@jlyons That’s a good way of putting it I think it is important that we admit that these texts are difficult, but that when we put them in their textual and cultural contexts, they are less difficult. There are many facts we simply do not know or that are not explained in these passages, and that is where some people let their imagination run wild in the wrong directions and make unwarranted assumptions.
When talking about the Canaanites, I do think we have to be sensitive. Many people have been taught (as I was in my OT class at university) that the Canaanites were just an unsuspecting group of people set upon by the Israelites. Even some scholars have tried to claim that the Canaanites did not participate in child sacrifice (though this has been largely disproven - they continued the practice in Egypt hundreds of years later).
Complicating the situation a bit further, the Midianites were descended from Abraham through his wife Keturah. However, not unlike the Edomites, Esau’s descendants, they had a track record of violence towards the Israelites and in this case were the aggressors.
When discussing the Canaanites with those questioning these texts I think we have to be careful to share historical facts showing that they had fallen into terribly violent ways living. The Canaanites were some bad dudes. They burned children alive in the arms of bronze statues of false gods and had fallen into gross immorality of other forms. The pdf below dives into this not entirely pleasant subject.
canaanites.pdf (873.7 KB)
I understand why people struggle with violence in the Bible. Sitting in our comfortable armchairs sipping a Starbucks coffee, it just doesn’t seem to make sense. But the world back then was very different - much more dangerous and much more violent.
Exactly - think “Rwandan genocide”!
@jlyons I think we need to be careful about drawing direct parallels between modern events and ancient events. For example, I would be very careful about comparing comparing anything in Scripture to what happened in Rwanda or Germany. The Midianites were not Nazis and what happened in Rwanda was horrific in so many ways unrelated to the Biblical text. So I think we just need to be very careful.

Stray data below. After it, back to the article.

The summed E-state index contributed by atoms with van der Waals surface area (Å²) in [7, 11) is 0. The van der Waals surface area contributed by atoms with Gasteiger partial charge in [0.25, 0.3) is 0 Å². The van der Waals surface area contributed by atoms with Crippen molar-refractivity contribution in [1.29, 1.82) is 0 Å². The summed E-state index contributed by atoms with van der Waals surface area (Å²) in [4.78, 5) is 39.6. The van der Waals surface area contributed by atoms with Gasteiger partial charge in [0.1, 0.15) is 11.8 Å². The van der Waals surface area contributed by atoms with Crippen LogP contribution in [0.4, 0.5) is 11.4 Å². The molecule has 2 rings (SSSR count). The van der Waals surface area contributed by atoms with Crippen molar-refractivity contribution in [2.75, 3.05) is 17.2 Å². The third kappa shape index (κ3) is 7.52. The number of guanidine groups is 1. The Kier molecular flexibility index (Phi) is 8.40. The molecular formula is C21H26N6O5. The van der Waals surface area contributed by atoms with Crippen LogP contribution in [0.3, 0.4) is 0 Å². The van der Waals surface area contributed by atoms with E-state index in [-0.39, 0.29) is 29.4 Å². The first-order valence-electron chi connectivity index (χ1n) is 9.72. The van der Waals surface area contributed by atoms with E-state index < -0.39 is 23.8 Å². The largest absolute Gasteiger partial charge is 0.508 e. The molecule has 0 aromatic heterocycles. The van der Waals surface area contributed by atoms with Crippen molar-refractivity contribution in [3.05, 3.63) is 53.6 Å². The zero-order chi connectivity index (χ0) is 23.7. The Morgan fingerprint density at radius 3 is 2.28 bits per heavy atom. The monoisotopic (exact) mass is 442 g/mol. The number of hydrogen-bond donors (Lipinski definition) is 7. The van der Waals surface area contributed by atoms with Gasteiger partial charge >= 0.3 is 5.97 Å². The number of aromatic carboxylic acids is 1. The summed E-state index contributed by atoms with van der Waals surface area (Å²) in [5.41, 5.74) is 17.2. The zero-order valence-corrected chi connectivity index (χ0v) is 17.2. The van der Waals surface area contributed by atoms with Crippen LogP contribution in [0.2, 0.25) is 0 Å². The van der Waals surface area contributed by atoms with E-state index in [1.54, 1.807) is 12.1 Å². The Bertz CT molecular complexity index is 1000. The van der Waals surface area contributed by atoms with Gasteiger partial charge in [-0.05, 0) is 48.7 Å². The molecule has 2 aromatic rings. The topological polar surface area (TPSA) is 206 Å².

Also, I think we have to recognize that in light of Jesus’ teaching to love your enemy and turn the other cheek, some people really struggle to understand violence in the OT. Jesus’ teaching to love your enemies is the reason some people became Christian — because it is such a radical, counter cultural ethic that is not found anywhere else.
Of course, John tells us the law came through Moses, but grace and truth came through Jesus Christ. And Jesus Christ inaugurated a New Covenant. So it is clear that God was doing a new thing in Jesus and that the OT covenant, which included a physical kingdom in this world, was a very different thing.
No, no - I meant the Rwandan violence in response to your statement about people aloof in their easy chairs not getting the danger and violence in the world - whether long ago (as in the Bible) or far away (as in parts of Africa or Asia).
And, of course, the Midianites were not Nazis, but when people criticize God for calling for the destruction of very evil people in the Bible, but then turn around and endorse the destruction of very evil people in our day, their selective application of justice seems to be biased against God.
@jlyons Thank you for the clarification Yes, there is certainly a strong bias in our current cultural environment. Though I think as the Church we need to admit that the behavior of people claiming the name of Jesus has contributed to that bias.
Granted - and some of those people claiming His name do so insincerely, using Him for their own convenience - but others are genuine Christians, all of whom are works in progress. We do need to be conscientious about representing well the faith we claim before a watching world.
I sure wish I could say I’ve never done anything that reflected poorly on Christ!